Take Action: Pledge your support for the Justice for Students Agenda.
Justice for Students Agenda
College students are at the forefront of political advocacy in New York State. From Buffalo to Brooklyn, students canvass, hold protests, register voters, and fight for the causes that impact their future. Students’ voices must be heard because the decisions elected leaders make today affect their tomorrow.
That’s why it’s time to make issues affecting students a top priority in Albany. They should not be denied opportunities due to unaffordable and inaccessible college degrees, the mental health crisis, and a lack of equal protection under the law.
Students are struggling, but College Democrats of New York’s Justice for Students Agenda can change that.
College Affordability and Accessibility
A college degree must be affordable and accessible to all New Yorkers regardless of their socio-economic status. The State’s flagship initiatives like the Accelerated Studies in Associate Programs (ASAP), the Tuition Assistance Program (TAP) and the Excelsior Scholarship have a proven track record of alleviating the burdens of student debt and increasing graduation rates. Improving these programs will grant even more students access to an affordable college degree at New York’s public colleges and universities.
To make college more affordable and accessible for New Yorkers, New York State must:
Reform TAP to extend tuition assistance to more New Yorkers
Raise the cap for TAP awards to $6,000
Increase the minimum TAP award from $500 to $750
Elevate the program’s income cap from $80,000 to $95,000
Close the TAP gap
Expand ASAP funding so more CUNY students can participate in the program
Reduce the minimum course load requirement for the Excelsior Scholarship program so more low-income students qualify for tuition-free public college
One in five college students is diagnosed with a mental health disorder; it’s a crisis. Due to underfunded and understaffed counseling centers on college campuses, students are often unable to receive the care they need. On many campuses, it takes well over a week to schedule a counseling appointment; on many more campuses, students are limited to a certain number of meetings with counselors.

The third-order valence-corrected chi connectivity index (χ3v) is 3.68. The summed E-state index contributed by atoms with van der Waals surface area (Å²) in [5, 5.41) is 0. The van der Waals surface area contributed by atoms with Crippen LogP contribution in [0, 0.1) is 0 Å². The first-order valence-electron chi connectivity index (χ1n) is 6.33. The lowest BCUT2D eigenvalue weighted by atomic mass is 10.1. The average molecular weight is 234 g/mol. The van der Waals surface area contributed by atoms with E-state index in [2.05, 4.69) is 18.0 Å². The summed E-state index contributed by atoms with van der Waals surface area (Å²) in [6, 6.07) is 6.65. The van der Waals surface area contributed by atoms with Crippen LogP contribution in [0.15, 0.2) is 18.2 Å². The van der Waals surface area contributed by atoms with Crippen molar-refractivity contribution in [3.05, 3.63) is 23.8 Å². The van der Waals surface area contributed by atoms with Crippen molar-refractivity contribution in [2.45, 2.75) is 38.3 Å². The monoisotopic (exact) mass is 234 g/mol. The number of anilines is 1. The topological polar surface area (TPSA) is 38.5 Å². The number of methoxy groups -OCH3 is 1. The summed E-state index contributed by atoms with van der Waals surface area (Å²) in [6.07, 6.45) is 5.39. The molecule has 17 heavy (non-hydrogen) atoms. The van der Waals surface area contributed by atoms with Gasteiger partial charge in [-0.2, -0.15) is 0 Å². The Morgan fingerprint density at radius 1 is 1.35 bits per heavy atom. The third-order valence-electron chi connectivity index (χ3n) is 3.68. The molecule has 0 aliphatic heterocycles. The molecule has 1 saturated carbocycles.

To improve mental health services on college campuses, New York State must:
Provide adequate funding so counseling centers can meet the needs of students
Prioritize funding for mental health services at community colleges, SUNYs and CUNYs
Create a funding source so colleges can hire more mental health counselors
Incentivize mental health professionals to work on campuses to tackle understaffing
Polling Places on Every Campus
While New York State spends tens of millions of dollars to improve the State’s democracy, college students must be enfranchised in the process. Off-campus polling places can be inaccessible to college students. Misinformation, inadequate transportation and confusion surrounding voter registration makes it difficult for students to exercise their right to vote in their campus communities.
To ensure polling places are accessible to college students, New York State must:
Put a polling place on every college campus
Prioritize campuses in rural communities where polling places are less accessible
Pass a resolution that protects the right of students to vote in their campus communities
Equal Rights Amendment (ERA)
New York State needs to pass a constitutional amendment that guarantees equal rights under the law regardless of gender identity, sex, or disability. Without an ERA, the State cannot constitutionally guarantee equal pay for equal work, the LGBTQ+ community and individuals with disabilities will continue to face discrimination, and survivors of sexual violence will be less likely to receive the justice they deserve. Passing an ERA is the first step in changing that
To equally protect millions of New Yorkers under the law, New York State must:
Pass the ERA to protect women, members of the LGBTQ+ community, and individuals with disabilities
Be the first state in the country to enshrine equal protection into the law for disabled and LGBTQ+ individuals